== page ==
Self-management

Lifestyle and home remedies

Lifestyle changes can help control the signs and symptoms of cyclic vomiting syndrome. People with cyclic vomiting syndrome generally need to get adequate sleep. Once vomiting begins, it may help to stay in bed and sleep in a dark, quiet room.

When the vomiting phase has stopped, it's very important to drink fluids, such as an oral electrolyte solution (Pedialyte) or a sports drink (Gatorade, Powerade, others) diluted with 1 ounce of water for every ounce of sports drink. Some people may feel well enough to begin eating a normal diet soon after they stop vomiting. But if you don't or your child doesn't feel like eating right away, you might start with clear liquids and then gradually add solid food.

If vomiting episodes are triggered by stress or excitement, try during a symptom-free interval to find ways to reduce stress and stay calm. Eating small meals and small carbohydrate-containing snacks daily, instead of three large meals, also may help.

Coping and support

Because you never know when the next episode might occur, cyclic vomiting syndrome can be difficult for the whole family. Children may be especially concerned, and may worry constantly that they'll be with other children when an episode happens.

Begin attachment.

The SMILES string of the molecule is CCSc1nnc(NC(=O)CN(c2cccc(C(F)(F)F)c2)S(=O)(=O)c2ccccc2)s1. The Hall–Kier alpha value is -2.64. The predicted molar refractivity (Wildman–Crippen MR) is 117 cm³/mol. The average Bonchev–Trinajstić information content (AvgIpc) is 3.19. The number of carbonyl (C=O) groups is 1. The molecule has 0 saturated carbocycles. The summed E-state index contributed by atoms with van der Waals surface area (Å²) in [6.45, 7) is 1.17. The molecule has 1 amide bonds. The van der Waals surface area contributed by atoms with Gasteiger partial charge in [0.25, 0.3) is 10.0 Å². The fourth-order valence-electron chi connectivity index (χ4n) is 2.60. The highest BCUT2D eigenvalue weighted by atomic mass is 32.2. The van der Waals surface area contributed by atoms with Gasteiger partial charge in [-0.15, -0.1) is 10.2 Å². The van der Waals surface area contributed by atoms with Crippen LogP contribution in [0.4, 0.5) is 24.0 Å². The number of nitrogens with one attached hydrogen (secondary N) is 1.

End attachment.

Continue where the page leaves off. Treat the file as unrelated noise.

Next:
You or your child may benefit from connecting with others who understand what it's like to live with the uncertainty of cyclic vomiting syndrome. Ask your doctor about support groups in your area.

Prevention

Many people know what triggers their cyclic vomiting episodes. Avoiding those triggers can reduce the frequency of episodes. While you may feel well between episodes, it's very important to take medications as prescribed by your doctor.

If episodes occur more than once a month or require hospitalization, your doctor may recommend preventive medicine, such as amitriptyline, propranolol (Inderal), cyproheptadine and topiramate. Lifestyle changes also may help, including:

  • Getting adequate sleep
  • Downplaying the importance of upcoming events because excitement can be a trigger
  • Avoiding trigger foods, such as caffeine, cheese and chocolate
  • Eating small meals and small carbohydrate-containing snacks daily at regular times